Romain dancre contract.jpg

Technically, anyone who buys anything is entering into a contract of sale with the seller. While the terms of the contract might be implicit If you're buying a chocolate bar, the seller still has obligations to you, the buyer, under Australian Consumer Law.

When it comes to property transactions - the most complicated type of transaction most people enter into in their lives - these terms need to be explicit. They also need to be laid out in what is known as a contract of sale.

What is a contract of sale?

A contract of sale outlines the specifics of a property transaction.

It is one of the most important legal documents involved in the conveyancing process and is mandatory for all property transactions in Australia.

Read more: Conveyancing checklist for Buyers and Sellers

Who prepares a contract of sale?

Generally, the contract of sale is prepared by a conveyancer, solicitor, or the real estate agent representing the seller.

If the property is being sold through a private sale treaty rather than auction, the seller needs to have the contract of sale ready before the property is advertised.

After a buyer and seller agree upon a sale, the contract will be amended to include details of the buyer and the sale price.

The buyer or their conveyancing agent will also go through the contract of sale before signing. In some cases, they might make amendments to the document before it's made official.

What's in a contract of sale?

In general, a completed contract of sale will contain the following:

  • The name of the buyer and the seller, as well as the agents, conveyancers, and/or solicitors engaged

  • The date of settlement and the cooling off period

  • Details about the property (its address, for instance)

  • Any of the property's fixtures (things like dishwashers or built in ovens that cannot be removed) and fittings (things that aren't fixed like curtains). Fixtures are generally assumed to be included in the sale while fittings are excluded. If there are exceptions (curtains are included in the sale, for example), this must be specified in the contract.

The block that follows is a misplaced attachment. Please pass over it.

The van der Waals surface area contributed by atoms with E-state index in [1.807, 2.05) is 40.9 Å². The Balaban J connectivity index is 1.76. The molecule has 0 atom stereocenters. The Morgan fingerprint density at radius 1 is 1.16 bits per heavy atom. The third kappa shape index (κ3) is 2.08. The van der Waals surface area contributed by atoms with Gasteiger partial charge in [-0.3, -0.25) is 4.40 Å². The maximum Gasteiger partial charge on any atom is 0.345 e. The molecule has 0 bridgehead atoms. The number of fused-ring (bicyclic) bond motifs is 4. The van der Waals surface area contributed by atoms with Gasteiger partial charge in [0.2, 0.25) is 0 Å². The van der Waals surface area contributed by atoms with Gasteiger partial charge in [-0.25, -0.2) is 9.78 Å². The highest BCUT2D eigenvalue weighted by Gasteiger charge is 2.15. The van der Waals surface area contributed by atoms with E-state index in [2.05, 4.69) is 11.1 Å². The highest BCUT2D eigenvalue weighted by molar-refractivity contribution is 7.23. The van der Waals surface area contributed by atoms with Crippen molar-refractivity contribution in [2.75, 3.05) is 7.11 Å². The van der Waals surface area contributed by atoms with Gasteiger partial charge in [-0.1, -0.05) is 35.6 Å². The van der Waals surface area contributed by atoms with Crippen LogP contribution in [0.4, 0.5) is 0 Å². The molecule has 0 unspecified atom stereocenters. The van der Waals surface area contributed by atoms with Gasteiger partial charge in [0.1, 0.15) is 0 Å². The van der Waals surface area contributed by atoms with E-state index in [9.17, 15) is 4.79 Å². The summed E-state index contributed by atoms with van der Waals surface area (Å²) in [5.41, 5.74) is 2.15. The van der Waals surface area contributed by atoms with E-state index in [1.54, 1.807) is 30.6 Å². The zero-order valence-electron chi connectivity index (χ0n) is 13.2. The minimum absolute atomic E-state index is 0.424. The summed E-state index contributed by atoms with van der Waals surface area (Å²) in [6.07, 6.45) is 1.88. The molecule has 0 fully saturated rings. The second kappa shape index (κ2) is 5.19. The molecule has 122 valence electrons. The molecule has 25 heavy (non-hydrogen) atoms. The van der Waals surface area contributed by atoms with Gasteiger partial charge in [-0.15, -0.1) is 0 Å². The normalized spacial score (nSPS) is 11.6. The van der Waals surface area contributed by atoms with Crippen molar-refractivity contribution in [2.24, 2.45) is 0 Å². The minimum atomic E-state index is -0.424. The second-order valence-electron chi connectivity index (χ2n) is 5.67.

• Any special conditions, such as a 'subject to finance' clause

In some states, a contract of sale must be accompanied by a statement disclosing other details about the title of the property.

These details might include:

  • Outstanding mortgages

  • Covenants

  • Easements

  • Zoning

  • Outgoings

  • A declaration of whether the property is in a bushfire prone area

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How is the contract finalised?

Once the buyer and seller have exchanged contracts and finalised the details, the contract will be signed. This is considered a formal offer to purchase.

At this point, the contract becomes legally binding. Although, in most cases there will be a 'cooling off period' during which the buyer can renege on the deal.

In some states a cooling off period is mandatory, while in others it's an optional clause.

What property buyers need to know about the contract of sale

The terms of the sale are added into the contract of sale once a price is agreed upon.

The buyer or an agent acting on their behalf will review the contract, potentially making amendments, before signing.

Can a buyer cancel a contract of sale?

In general, a buyer cannot renege on a contract of sale once it is signed. Even if issues are uncovered later, the contract is likely still valid.

For that reason, buyers should use the cooling off period to their advantage, undertaking rigorous inspections to ensure the condition of the property.

Though, there are instances in which a buyer may have grounds to cancel a contract of sale: